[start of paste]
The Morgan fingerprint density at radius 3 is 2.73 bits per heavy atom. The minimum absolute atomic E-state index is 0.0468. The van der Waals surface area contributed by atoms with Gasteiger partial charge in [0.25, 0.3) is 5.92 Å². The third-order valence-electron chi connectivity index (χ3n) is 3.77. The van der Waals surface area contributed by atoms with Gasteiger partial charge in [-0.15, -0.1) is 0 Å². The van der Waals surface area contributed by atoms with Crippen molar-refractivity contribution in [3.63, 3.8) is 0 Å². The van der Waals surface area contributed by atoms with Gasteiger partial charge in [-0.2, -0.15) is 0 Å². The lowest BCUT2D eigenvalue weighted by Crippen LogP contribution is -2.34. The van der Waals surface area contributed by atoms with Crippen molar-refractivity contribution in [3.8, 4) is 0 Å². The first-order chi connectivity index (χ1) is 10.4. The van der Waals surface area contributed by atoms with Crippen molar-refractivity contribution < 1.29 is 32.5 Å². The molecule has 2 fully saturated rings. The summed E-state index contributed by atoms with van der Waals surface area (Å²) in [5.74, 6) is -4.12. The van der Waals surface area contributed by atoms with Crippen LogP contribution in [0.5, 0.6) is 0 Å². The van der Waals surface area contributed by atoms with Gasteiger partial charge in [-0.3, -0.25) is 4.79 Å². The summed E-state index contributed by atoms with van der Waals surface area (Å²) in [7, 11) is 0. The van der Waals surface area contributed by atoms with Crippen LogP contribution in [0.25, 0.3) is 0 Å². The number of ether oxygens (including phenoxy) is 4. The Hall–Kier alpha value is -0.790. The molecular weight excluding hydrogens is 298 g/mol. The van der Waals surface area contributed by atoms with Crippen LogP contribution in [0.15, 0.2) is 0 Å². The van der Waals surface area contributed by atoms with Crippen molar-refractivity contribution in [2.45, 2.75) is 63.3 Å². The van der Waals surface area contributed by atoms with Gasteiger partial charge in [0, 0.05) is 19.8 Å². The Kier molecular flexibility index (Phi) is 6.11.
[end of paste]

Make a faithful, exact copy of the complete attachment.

The Morgan fingerprint density at radius 3 is 2.73 bits per heavy atom. The minimum absolute atomic E-state index is 0.0468. The van der Waals surface area contributed by atoms with Gasteiger partial charge in [0.25, 0.3) is 5.92 Å². The third-order valence-electron chi connectivity index (χ3n) is 3.77. The van der Waals surface area contributed by atoms with Gasteiger partial charge in [-0.15, -0.1) is 0 Å². The van der Waals surface area contributed by atoms with Crippen molar-refractivity contribution in [3.63, 3.8) is 0 Å². The van der Waals surface area contributed by atoms with Gasteiger partial charge in [-0.2, -0.15) is 0 Å². The lowest BCUT2D eigenvalue weighted by Crippen LogP contribution is -2.34. The van der Waals surface area contributed by atoms with Crippen molar-refractivity contribution in [3.8, 4) is 0 Å². The first-order chi connectivity index (χ1) is 10.4. The van der Waals surface area contributed by atoms with Crippen molar-refractivity contribution < 1.29 is 32.5 Å². The molecule has 2 fully saturated rings. The summed E-state index contributed by atoms with van der Waals surface area (Å²) in [5.74, 6) is -4.12. The van der Waals surface area contributed by atoms with Crippen LogP contribution in [0.5, 0.6) is 0 Å². The van der Waals surface area contributed by atoms with Gasteiger partial charge in [-0.3, -0.25) is 4.79 Å². The summed E-state index contributed by atoms with van der Waals surface area (Å²) in [7, 11) is 0. The van der Waals surface area contributed by atoms with Crippen LogP contribution in [0.25, 0.3) is 0 Å². The number of ether oxygens (including phenoxy) is 4. The Hall–Kier alpha value is -0.790. The molecular weight excluding hydrogens is 298 g/mol. The van der Waals surface area contributed by atoms with Crippen LogP contribution in [0.15, 0.2) is 0 Å². The van der Waals surface area contributed by atoms with Crippen molar-refractivity contribution in [2.45, 2.75) is 63.3 Å². The van der Waals surface area contributed by atoms with Gasteiger partial charge in [0, 0.05) is 19.8 Å². The Kier molecular flexibility index (Phi) is 6.11.